# Calculate the charge in a hollow spherical conductor

1. Feb 9, 2013

### Renaldo

1. The problem statement, all variables and given/known data

Consider a hollow spherical conductor with total charge +5e. The outer and inner radii are a and b, respectively.

(a) Calculate the charge on the sphere's inner and outer surfaces if a charge of -3e is placed at the center of the sphere. (Use the following as necessary: e.)

2. Relevant equations

Gauss's Law?

3. The attempt at a solution

I honestly don't have much of a clue. I feel like the problem should be pretty simple, but I'm not grasping all the aspects of Gauss's Law.

I hypothesized that the charge was 0 on the inner surface, and surmised that the charge on the outer surface should be equal to the total charge. This was wrong. I then hypothesized that the inner charge would be -3e and that the outer charge would need to be added to this to result in 5e, so 8e. Also not correct.

2. Feb 9, 2013

### haruspex

Close, but you made a small mistake. Think that through again.

3. Feb 9, 2013

### Renaldo

The inner surface would be +3e because the positive charge would be attracted by the negative field, accumulating on the outside of the sphere. The charge on the outer surface would be +2e because the field is weaker there, and we know the total charge is +5e. Is this correct?

4. Feb 9, 2013

### haruspex

Sounds right to me. But it also sounds as though you are basing this on a hunch rather than on known principles. Consider the field in the conductor, i.e. between the inner and outer surfaces. What do you know about that? How would you calculate it from the isolated charge in the cavity, the charge on the inner surface, and the charge on the outer surface?

5. Feb 9, 2013

### Renaldo

All right, I will give it a shot.

q/εo = ∫Eda
q/εo = E4∏r2

E = kq/r2

E1 = kq1/b2

E2 = kq2/a2

E1+E2 = kq1/b2 + kq2/a2

E3 = E1+E2
E3 = kq3/r2

kq3/r2 = kq1/b2 + kq2/a2

This leaves me with three variables.

6. Feb 9, 2013

### Dick

The electric field inside of a conductor is zero, right? Pick a radius r where a<r<b. So it's inside of the conductor. Then use Gauss' law at radius r. What does that tell you?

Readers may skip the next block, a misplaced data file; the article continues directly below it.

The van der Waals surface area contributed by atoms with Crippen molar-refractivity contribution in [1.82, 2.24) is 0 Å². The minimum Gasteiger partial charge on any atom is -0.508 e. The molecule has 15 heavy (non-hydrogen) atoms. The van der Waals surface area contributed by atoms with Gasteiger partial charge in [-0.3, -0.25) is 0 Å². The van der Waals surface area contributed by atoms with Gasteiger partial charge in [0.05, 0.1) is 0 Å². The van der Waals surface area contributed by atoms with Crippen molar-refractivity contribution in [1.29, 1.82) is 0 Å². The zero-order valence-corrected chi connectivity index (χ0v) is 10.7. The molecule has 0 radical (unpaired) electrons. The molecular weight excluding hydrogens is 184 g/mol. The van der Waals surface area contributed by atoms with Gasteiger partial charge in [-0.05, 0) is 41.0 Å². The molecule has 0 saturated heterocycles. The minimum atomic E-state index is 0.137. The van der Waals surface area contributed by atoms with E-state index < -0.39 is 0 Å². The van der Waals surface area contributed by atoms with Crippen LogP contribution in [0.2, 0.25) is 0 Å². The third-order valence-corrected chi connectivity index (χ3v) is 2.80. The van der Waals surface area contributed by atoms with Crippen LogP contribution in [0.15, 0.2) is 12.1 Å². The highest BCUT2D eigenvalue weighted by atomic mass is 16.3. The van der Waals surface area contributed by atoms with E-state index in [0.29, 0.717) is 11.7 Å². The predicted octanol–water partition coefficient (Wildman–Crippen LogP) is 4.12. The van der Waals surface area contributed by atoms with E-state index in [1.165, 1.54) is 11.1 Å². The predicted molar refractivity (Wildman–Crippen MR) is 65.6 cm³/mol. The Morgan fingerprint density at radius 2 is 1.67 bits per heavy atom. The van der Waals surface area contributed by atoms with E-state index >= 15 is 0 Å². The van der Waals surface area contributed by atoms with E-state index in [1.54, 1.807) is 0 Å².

Last edited: Feb 9, 2013
7. Feb 9, 2013

### Renaldo

Perhaps I am confused as to the nature of hollow spherical conductors. If I understand the problem correctly, a point where a<r<b would be inside the metal of the shell. What is the purpose of using Gauss's Law here? Would not the field at this point be = to 0?

8. Feb 9, 2013

### Dick

Yes, it would. So the enclosed charge must be zero, yes?

9. Feb 9, 2013

### Renaldo

(a) Calculate the charge on the sphere's inner and outer surfaces if a charge of -3e is placed at the center of the sphere.

So the enclosed charge is not equal to -3e? What does -3e represent?

10. Feb 10, 2013

### Dick

The enclosed charge is the sum of -3e plus the charge on the inner surface of the conductor. The Gauss integral is zero. Hence, what's the charge on the inner surface on the conductor? Help me out here.

11. Feb 10, 2013

### Renaldo

Oh, I see. The enclosed charge is equal to the charge on the inner radius, b, plus the charge in the center. It's obviously 3e, since the field is equal to 0.

As for the outer radius, I know that the spherical conductor has total charge, +5e. In order for it to have this total charge, I add the charges on the two surfaces together:

3e + 2e = 5e

It's really quite simple, but I was failing to understand the logic behind it. Thanks for the help.